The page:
Bradypnea (slow breathing) was studied by researchers at the University of Florence, in Italy.
First, the details.
86 people with high blood pressure were randomly assigned to 1 of 3 treatment groups.
Music-guided slow breathing exercises (4-6 breaths/minute; 1:2 ratio of inspiration:expiration duration)
A control group taught to relax while listening to slow music.
A control group taught to relax while reading a book.
Patients were monitored at the start of the study and at follow-up visits (1 week and 1, 3, and 6 months).
Systolic blood pressure monitoring was performed.
And, the results.
Music-guided slow breathing exercise was associated with a significant reduction in 24-hour and nighttime systolic arterial blood pressure.
The average reduction at 6 months with music-guided slow breathing was 5 and 4 mmHg vs the control-music and control-reading groups, respectively.
Antihypertensive treatment tended to reduce the blood pressure lowering response to music-guided slow breathing.
After adjusting for the effect of slow breathing and antihypertensive treatment, factors that significantly affected the blood pressure response included a general positive affect, emotional ties, and loss of behavioral control.
The bottom line?
The authors concluded, “Daily sessions of voluntary music-guided slow breathing significantly reduce 24-hour systolic arterial blood pressure, and psychological predictors of efficacy can be identified.”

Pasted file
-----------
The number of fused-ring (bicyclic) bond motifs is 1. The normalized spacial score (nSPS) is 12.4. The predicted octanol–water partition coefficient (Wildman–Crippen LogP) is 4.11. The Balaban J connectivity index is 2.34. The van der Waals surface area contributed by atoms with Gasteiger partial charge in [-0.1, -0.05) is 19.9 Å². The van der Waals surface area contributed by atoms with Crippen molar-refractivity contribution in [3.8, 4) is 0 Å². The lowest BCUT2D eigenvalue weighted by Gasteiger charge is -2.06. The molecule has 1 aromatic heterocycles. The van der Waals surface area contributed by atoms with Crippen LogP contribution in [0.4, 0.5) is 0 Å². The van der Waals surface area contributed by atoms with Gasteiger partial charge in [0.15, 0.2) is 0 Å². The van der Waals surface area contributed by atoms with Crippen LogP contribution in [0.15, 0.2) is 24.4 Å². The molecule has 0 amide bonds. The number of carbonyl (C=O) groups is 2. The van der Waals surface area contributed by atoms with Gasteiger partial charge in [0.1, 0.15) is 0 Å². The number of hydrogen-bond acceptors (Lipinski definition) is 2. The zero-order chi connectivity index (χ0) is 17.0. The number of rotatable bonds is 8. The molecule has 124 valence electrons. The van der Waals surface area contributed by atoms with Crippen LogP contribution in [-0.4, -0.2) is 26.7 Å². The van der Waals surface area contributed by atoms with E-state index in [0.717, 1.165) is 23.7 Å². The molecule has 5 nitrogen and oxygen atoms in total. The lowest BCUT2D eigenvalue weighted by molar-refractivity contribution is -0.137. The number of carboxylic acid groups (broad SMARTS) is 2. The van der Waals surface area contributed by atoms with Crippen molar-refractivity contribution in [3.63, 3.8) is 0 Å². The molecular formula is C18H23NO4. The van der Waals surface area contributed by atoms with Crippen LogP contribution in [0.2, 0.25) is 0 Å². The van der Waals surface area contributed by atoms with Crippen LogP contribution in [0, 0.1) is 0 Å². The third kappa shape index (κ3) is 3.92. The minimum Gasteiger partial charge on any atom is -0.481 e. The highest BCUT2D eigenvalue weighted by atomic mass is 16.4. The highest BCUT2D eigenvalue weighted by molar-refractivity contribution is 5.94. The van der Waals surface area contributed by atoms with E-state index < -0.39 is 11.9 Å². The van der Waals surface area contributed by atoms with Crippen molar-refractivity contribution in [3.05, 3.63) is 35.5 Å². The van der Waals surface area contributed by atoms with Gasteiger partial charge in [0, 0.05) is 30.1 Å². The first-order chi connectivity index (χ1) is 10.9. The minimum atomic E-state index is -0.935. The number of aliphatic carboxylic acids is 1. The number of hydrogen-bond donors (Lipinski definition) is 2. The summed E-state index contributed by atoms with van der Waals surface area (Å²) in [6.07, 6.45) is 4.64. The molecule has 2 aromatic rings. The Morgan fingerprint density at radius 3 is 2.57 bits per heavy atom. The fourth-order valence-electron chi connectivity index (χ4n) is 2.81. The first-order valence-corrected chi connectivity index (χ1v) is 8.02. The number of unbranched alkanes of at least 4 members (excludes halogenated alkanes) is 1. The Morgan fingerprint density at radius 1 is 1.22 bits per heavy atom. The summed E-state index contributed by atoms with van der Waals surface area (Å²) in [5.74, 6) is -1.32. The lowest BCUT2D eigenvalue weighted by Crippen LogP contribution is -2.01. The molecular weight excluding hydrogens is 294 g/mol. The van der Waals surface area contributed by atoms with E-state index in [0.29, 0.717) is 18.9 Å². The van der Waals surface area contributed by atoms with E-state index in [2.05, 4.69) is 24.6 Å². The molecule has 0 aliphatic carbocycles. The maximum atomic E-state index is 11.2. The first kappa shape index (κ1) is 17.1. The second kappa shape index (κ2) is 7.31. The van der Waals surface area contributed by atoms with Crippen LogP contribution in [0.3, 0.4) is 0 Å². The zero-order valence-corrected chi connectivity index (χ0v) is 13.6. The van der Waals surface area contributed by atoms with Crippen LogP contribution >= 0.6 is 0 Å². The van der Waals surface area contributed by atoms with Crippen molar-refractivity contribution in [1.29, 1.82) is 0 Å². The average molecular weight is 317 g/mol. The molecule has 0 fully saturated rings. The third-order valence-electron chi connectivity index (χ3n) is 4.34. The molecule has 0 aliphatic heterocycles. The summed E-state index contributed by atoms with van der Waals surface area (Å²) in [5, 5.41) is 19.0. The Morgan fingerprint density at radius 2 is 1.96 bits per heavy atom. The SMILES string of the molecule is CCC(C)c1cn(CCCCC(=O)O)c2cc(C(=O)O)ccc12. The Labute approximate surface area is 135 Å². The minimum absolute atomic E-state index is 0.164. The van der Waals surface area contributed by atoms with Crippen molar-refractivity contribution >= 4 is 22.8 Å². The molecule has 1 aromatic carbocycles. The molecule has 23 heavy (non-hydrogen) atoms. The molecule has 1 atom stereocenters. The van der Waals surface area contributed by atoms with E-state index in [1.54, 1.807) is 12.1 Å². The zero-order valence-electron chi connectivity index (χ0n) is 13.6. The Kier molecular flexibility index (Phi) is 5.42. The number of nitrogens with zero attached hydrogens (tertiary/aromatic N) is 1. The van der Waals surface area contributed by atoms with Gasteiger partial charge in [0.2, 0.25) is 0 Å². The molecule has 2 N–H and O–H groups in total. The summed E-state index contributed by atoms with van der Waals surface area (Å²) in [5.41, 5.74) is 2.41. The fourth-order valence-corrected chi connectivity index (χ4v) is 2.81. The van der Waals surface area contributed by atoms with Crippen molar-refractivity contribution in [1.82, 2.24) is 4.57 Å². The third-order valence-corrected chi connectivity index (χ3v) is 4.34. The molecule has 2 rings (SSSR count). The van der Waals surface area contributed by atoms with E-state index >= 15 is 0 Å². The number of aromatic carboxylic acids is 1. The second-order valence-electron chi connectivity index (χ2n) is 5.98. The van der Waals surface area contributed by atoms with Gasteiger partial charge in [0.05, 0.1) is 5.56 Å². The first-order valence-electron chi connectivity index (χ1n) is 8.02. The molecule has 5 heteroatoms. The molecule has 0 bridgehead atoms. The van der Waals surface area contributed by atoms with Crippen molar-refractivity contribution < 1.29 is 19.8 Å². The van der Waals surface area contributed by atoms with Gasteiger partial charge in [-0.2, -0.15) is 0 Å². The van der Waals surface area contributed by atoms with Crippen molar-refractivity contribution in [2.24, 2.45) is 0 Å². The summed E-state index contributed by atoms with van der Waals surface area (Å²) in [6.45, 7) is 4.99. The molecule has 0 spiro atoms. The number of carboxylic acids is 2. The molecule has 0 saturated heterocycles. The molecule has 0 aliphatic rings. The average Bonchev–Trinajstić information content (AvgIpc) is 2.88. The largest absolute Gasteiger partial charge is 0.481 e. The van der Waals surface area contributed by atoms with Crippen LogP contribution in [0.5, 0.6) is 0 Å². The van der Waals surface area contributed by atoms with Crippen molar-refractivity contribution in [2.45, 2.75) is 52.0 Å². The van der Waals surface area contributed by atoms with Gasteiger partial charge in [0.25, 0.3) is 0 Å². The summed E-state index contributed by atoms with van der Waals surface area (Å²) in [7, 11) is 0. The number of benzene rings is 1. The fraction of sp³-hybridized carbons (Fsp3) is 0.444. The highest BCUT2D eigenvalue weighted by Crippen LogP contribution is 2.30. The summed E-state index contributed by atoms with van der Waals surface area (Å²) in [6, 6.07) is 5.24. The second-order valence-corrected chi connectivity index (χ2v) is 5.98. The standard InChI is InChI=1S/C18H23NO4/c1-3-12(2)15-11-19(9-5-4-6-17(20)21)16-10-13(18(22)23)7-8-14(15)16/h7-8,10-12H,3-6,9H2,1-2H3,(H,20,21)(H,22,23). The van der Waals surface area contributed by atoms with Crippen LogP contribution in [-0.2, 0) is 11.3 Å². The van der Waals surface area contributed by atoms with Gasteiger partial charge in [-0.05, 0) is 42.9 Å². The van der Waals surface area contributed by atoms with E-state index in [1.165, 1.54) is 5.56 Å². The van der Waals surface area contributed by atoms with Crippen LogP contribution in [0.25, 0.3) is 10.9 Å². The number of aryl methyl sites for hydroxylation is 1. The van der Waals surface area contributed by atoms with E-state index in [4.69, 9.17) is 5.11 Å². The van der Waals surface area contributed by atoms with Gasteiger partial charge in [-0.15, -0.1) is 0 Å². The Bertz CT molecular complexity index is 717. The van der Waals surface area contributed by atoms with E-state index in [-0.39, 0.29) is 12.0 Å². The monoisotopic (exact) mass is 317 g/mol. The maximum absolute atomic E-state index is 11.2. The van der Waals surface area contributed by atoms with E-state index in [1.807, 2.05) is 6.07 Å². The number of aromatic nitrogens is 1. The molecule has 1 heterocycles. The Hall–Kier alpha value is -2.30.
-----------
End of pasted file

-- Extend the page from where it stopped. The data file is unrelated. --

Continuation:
These findings support an earlier study in 2001. Researchers at The Chaim Sheba Medical Center, in Tel-Hashomer, Israel, reported significantly greater reductions in systolic blood pressure (8 mmHg) with musically-guided breathing exercises vs 3 mmHg in the control group — a 5 mmHg difference.
A PubMed search revealed no other studies combining music with slow-breathing. Although researchers at Seattle University, in Washington reported that guided relaxation may be more effective in lowering blood pressure than plain music.
As an aside, ACE inhibitor drugs cause an 8-point reduction in systolic pressure, with most of that change achieved with the lowest recommended dose.
John Russo, Jr., PharmD, is president of The MedCom Resource, Inc. Previously, he was senior vice president of medical communications at www.Vicus.com, a complementary and alternative medicine website.